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Implementing Oklahoma’s Community-Based Family Resource and Support (CBFRS) Program

Meets DHHS criteria for an evidenced based model

Implementation support is not currently available for the model as reviewed.

Implementation Experiences

Last Updated

June 2012


Summary of Sources

Information in this section is based on studies included in the HomVEE review. For Oklahoma’s Community-Based Family Resource and Support (CBFRS) Program, we reviewed two quasi-experimental designs (QEDs) with a moderate rating. (Please see the study database for a list of the studies.)

Both studies we reviewed examined the same group of participants being served by the same set of program sites. As a result of this overlap, we refer to only one study throughout the remainder of this section.


Characteristics of Program Model Participants

According to the study, 205 first-time pregnant women enrolled in Oklahoma's CBFRS program. The study reported characteristics of the 156 women who remained enrolled in the program through completion.

Mothers were, on average, 17.4 weeks pregnant at enrollment and 20 years old at the birth of their child.

Most mothers participating in CBFRS were white (69 percent). Other participants were African American, Native American, Hispanic, or another race/ethnicity. On average, mothers had between 11 and 12 years of education and most were low-income. Most mothers were single (68 percent), 30 percent were married, and 2 percent were divorced or separated. Fifty-nine percent of mothers participated in Medicaid.

The study reported that participation in Oklahoma's CBFRS program was voluntary.


Location and Setting

The CBFRS program was implemented in five rural counties in Oklahoma.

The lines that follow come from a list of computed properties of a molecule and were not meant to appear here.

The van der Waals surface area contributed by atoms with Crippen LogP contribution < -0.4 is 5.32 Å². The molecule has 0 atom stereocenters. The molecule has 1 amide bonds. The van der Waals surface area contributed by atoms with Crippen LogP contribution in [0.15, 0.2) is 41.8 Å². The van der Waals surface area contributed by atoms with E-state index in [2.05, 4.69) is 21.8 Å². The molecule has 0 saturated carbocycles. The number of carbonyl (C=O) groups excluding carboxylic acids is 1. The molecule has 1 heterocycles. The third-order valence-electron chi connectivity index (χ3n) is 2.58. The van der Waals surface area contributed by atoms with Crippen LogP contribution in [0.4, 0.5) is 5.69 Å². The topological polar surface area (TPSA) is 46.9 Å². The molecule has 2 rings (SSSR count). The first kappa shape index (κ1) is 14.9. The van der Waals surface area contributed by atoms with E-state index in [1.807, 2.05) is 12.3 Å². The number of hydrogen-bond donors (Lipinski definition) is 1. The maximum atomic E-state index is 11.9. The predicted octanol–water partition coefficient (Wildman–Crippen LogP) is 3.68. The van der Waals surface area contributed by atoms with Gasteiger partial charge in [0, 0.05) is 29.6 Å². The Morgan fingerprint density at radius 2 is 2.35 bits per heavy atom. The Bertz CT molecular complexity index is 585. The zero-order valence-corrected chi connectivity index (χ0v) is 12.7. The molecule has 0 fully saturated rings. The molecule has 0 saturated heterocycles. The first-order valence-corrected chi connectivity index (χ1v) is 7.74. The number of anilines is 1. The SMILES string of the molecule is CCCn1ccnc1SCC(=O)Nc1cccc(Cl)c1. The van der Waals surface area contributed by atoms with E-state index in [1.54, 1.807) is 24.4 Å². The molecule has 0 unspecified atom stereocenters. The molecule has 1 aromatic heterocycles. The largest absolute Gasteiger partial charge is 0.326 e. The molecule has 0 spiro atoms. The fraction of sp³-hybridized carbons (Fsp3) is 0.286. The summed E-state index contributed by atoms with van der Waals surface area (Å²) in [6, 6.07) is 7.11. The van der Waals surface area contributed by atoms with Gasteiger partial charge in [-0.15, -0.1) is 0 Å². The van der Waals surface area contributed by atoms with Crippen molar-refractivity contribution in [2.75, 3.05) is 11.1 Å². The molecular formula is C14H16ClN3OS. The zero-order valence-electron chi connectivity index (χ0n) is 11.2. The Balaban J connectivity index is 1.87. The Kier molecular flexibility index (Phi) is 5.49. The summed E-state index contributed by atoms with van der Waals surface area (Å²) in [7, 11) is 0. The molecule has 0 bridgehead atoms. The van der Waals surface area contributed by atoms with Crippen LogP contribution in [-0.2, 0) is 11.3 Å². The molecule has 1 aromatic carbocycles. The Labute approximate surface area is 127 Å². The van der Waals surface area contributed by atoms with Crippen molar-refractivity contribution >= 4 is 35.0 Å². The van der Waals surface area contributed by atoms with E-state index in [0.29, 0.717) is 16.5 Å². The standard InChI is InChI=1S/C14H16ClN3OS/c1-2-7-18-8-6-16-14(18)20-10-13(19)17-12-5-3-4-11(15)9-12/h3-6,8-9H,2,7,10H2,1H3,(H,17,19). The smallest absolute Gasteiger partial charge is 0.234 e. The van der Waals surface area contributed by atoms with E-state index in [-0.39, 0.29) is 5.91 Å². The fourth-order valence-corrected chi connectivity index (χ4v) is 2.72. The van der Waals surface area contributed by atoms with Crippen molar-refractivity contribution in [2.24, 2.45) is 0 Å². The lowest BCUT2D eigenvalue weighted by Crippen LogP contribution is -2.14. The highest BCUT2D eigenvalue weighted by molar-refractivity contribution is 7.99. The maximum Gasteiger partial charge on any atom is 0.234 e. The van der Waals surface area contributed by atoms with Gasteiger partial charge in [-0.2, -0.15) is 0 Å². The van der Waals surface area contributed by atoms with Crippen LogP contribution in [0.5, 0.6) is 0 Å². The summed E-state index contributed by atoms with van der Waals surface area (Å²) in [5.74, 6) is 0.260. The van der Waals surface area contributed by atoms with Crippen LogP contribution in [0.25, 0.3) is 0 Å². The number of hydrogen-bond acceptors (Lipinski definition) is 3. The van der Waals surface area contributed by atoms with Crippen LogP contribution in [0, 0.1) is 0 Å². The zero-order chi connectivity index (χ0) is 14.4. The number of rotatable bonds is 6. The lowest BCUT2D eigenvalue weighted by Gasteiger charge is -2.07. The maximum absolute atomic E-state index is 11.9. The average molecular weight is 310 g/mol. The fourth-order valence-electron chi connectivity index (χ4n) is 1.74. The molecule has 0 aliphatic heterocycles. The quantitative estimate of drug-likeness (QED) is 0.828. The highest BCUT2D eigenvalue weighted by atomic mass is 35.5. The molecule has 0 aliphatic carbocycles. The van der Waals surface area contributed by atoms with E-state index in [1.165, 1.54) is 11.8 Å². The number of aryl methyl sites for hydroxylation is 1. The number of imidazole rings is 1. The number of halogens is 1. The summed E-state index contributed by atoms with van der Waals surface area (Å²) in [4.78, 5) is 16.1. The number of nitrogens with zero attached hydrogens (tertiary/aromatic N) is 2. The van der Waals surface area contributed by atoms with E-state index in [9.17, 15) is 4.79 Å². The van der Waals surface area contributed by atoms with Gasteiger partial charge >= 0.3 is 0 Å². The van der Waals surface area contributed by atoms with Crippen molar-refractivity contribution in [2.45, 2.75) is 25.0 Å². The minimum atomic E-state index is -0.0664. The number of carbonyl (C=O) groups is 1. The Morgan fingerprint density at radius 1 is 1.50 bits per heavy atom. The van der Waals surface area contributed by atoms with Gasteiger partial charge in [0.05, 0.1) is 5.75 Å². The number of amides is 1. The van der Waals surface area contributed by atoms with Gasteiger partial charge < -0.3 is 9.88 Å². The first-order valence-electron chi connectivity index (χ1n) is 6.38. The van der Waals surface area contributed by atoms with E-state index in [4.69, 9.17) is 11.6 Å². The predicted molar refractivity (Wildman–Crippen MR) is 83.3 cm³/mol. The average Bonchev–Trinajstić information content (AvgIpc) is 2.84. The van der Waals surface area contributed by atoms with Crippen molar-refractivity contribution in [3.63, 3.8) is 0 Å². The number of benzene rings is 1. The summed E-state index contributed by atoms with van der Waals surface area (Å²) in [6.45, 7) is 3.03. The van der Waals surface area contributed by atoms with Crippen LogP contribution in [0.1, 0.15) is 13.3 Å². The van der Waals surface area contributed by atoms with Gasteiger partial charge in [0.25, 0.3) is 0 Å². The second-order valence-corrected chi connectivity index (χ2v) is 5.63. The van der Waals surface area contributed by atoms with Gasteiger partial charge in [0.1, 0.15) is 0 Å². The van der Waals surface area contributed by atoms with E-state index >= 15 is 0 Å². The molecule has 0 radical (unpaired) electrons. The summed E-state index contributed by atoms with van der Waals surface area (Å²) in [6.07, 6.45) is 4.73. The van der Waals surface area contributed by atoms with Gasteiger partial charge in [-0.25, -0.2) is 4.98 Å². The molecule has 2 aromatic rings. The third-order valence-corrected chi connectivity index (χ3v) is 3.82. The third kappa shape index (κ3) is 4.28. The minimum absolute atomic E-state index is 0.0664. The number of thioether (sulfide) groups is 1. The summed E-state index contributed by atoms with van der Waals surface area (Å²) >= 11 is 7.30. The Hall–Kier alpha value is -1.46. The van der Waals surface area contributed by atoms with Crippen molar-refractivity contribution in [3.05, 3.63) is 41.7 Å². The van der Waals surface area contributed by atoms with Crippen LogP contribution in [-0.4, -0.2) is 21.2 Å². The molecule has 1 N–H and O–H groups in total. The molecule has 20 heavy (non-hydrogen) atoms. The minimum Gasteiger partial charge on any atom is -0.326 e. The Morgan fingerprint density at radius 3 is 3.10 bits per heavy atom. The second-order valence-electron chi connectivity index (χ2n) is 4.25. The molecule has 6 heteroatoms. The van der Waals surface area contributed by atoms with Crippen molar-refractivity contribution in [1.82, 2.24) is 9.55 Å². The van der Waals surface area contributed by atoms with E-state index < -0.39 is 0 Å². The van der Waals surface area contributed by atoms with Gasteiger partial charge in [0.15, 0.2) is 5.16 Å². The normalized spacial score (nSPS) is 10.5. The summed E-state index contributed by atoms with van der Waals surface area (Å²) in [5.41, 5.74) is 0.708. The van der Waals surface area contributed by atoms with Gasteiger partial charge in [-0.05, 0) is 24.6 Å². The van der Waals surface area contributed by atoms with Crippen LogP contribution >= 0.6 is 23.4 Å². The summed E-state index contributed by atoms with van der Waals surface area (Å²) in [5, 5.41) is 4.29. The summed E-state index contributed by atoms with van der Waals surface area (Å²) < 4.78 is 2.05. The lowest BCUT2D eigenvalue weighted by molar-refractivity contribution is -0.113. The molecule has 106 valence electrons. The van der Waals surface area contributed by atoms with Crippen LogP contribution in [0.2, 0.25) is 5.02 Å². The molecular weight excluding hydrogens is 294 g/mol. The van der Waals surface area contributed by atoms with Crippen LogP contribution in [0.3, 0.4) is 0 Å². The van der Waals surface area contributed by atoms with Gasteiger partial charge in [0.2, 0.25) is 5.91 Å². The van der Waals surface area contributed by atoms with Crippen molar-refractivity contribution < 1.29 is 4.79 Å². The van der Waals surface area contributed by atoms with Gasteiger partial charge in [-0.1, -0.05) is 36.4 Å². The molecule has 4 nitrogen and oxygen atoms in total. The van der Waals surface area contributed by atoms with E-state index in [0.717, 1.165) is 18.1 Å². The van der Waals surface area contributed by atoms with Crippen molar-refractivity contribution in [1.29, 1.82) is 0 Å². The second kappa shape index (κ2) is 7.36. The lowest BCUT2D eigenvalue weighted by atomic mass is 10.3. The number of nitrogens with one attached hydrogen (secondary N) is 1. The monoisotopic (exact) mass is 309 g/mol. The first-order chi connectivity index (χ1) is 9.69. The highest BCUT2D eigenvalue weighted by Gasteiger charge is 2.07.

County health departments implemented the program. Local health department staff hired and supervised home visitors and recruited participants who used local health department services.


Staffing and Supervision

According to the study, program staff consisted of home visitors and supervisors.

Home visitors were professionals in the field of child development. Most (80 percent) possessed either a bachelor’s or master's degree in child development and 20 percent had a high school degree plus five years of experience working with children and families. Overall, home visitors had, on average, two years of experience working with families. The race and ethnicity of home visitors mirrored the demographics of the counties in which they worked: 65 percent were white, 18 percent were African American, and 12 percent were Native American. Supervisors had master's or doctoral degrees in child development and at least two years of supervisory experience.

The study reviewed reported that home visitors received more than 40 hours of pre-service training and received ongoing training. The study did not describe the duration or frequency of the ongoing training.

Supervisors met with home visitors on a weekly basis. Supervisors monitored home visitors based on the information home visitors recorded, including the length of each home visit and the time they spent on each curriculum topic, as well as their telephone calls with participants and home visit attempts.